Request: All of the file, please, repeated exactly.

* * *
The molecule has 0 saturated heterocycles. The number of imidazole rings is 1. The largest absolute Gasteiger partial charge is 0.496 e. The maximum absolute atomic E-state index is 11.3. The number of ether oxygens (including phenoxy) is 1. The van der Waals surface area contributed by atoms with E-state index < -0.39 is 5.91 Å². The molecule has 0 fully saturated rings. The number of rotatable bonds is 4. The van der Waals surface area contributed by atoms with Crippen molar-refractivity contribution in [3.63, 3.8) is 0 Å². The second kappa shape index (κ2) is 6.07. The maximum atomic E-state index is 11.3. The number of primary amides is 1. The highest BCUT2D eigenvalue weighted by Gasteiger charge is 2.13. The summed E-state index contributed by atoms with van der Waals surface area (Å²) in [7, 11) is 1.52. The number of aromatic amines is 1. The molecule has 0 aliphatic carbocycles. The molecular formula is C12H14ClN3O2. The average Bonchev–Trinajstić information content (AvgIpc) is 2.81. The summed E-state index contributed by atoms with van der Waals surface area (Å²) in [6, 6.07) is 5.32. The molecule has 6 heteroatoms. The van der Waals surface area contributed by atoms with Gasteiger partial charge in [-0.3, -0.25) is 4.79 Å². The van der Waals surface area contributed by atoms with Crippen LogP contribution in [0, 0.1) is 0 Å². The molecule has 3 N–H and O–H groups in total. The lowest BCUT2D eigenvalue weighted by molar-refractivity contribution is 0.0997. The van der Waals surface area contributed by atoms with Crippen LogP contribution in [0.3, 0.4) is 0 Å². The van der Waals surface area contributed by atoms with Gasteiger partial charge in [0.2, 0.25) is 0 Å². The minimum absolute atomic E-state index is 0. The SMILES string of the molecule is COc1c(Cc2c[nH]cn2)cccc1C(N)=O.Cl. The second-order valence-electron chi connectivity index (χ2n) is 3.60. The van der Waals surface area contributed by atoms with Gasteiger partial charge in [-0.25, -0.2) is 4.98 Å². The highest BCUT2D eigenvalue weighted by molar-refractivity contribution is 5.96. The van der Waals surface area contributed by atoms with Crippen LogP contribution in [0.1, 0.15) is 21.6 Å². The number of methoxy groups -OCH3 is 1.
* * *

The molecule has 0 saturated heterocycles. The number of imidazole rings is 1. The largest absolute Gasteiger partial charge is 0.496 e. The maximum absolute atomic E-state index is 11.3. The number of ether oxygens (including phenoxy) is 1. The van der Waals surface area contributed by atoms with E-state index < -0.39 is 5.91 Å². The molecule has 0 fully saturated rings. The number of rotatable bonds is 4. The van der Waals surface area contributed by atoms with Crippen molar-refractivity contribution in [3.63, 3.8) is 0 Å². The second kappa shape index (κ2) is 6.07. The maximum atomic E-state index is 11.3. The number of primary amides is 1. The highest BCUT2D eigenvalue weighted by Gasteiger charge is 2.13. The summed E-state index contributed by atoms with van der Waals surface area (Å²) in [7, 11) is 1.52. The number of aromatic amines is 1. The molecule has 0 aliphatic carbocycles. The molecular formula is C12H14ClN3O2. The average Bonchev–Trinajstić information content (AvgIpc) is 2.81. The summed E-state index contributed by atoms with van der Waals surface area (Å²) in [6, 6.07) is 5.32. The molecule has 6 heteroatoms. The van der Waals surface area contributed by atoms with Gasteiger partial charge in [-0.3, -0.25) is 4.79 Å². The van der Waals surface area contributed by atoms with Crippen LogP contribution in [0, 0.1) is 0 Å². The molecule has 3 N–H and O–H groups in total. The lowest BCUT2D eigenvalue weighted by molar-refractivity contribution is 0.0997. The van der Waals surface area contributed by atoms with Crippen LogP contribution in [0.3, 0.4) is 0 Å². The van der Waals surface area contributed by atoms with Gasteiger partial charge in [0.2, 0.25) is 0 Å². The minimum absolute atomic E-state index is 0. The SMILES string of the molecule is COc1c(Cc2c[nH]cn2)cccc1C(N)=O.Cl. The second-order valence-electron chi connectivity index (χ2n) is 3.60. The van der Waals surface area contributed by atoms with Gasteiger partial charge in [-0.25, -0.2) is 4.98 Å². The highest BCUT2D eigenvalue weighted by molar-refractivity contribution is 5.96. The van der Waals surface area contributed by atoms with Crippen LogP contribution in [0.1, 0.15) is 21.6 Å². The number of methoxy groups -OCH3 is 1.